One more person has died and another 32 people have tested positive for COVID-19 in British Columbia, health officials announced Monday.
The update from health officials covers three days' worth of data as there were no numbers released on Saturday or Sunday.
The latest recorded death ends a recent stretch where no deaths from the virus were recorded in the province. There are now 182 active cases of the virus in B.C., with 14 patients currently hospitalized. Of those patients, there are six in intensive care.
The update from Health Minister Adrian Dix and provincial health officer Bonnie Henry brings the total number of cases confirmed in the province since the beginning of the pandemic to 2,822.
There have now been 169 deaths from the virus recorded in B.C.
There have been no new outbreaks detected in the health-care system or in the community.
Henry emphasized that B.C. has put in "immense effort" into staying safe as the province gradually reopens.
"We know that when the virus is anywhere, the risk is everywhere," said Henry. "And we've seen again a record number of cases being reported around the world, including in our neighbouring countries."
Henry added that she anticipates Phase 3 of the province's restart plan will "begin soon" with the premier sharing more information about those details later in this week.
"We must continue, however, to minimize our cases, to manage them quickly and effectively with public health action with everybody doing their part and then modify our approach as needed," she said.
For British Columbians who are hoping to travel around the province this summer, Henry emphasized the need to be respectful of the destinations people choose to visit. She added that not all communities may be ready to have visitors yet.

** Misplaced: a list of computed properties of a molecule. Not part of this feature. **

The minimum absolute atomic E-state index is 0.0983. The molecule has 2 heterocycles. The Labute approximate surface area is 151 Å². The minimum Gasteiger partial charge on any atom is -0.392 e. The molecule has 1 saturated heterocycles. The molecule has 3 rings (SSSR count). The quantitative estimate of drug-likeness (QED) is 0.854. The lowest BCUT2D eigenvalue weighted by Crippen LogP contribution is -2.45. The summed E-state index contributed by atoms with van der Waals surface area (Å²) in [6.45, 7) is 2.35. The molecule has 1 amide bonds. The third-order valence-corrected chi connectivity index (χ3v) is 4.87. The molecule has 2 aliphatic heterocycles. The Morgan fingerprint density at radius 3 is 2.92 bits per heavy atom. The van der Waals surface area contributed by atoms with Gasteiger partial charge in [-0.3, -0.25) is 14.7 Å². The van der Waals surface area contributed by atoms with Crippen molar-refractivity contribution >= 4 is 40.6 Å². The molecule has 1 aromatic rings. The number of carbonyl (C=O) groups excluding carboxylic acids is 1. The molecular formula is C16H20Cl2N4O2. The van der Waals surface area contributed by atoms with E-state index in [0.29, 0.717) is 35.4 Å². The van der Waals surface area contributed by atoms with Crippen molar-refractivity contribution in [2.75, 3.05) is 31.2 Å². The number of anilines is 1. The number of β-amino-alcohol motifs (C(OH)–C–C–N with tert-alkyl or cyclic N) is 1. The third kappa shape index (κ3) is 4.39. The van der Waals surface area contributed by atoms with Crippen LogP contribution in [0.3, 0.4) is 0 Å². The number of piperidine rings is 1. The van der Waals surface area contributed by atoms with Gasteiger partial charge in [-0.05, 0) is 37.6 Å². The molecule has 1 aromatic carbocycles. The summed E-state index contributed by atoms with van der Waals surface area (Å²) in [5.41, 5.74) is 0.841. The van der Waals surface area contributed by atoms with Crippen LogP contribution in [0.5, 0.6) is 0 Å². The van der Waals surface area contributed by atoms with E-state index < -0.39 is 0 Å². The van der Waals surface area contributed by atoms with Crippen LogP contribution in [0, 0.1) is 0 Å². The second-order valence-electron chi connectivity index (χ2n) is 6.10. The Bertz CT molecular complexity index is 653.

"This respectful travel means maintaining our safe, social interactions — planning ahead and being prepared," she said. "And if you or anybody in your family or travel group is sick, don't go."
If travellers get sick while they are away from home, Henry said they should self-isolate immediately and contact local public health teams to get tested.
"It may be best in some cases to go home right away. In other cases, it may be best to stay where you are."
Travellers heading to smaller communities should also try to be as "self-sufficient as possible" through having their own groceries and essential supplies, she said.
While restrictions are gradually starting to ease, Henry emphasized the ongoing importance of physical distancing and keeping gatherings small.
"My order for no more than 50 people in gatherings and events will be in place until we have effective means to stop COVID-19 in our province," she said. "The order applies to everyone."
Henry added that the order for pubs and restaurants was amended last week to give greater clarity on things like the size of barriers, but it ended up creating more confusion. After further consultation, it's been revised again, she said, to make it easier for people to understand.
The province's attention may be on the coronavirus, Henry said, but B.C. is always at high risk for forest fires over the summer.
"The burden of COVID—this pandemic—is enough for all of us," she said. "So be extra vigilant when you're enjoying the outdoors, whether it's camping in our parks or in some of the federal parks which will be open soon."
Watch an American Sign Language translation of the news conference on the provincial government's YouTube page.
With files from CTV News Vancouver's Alyse Kotyk and Kendra Mangione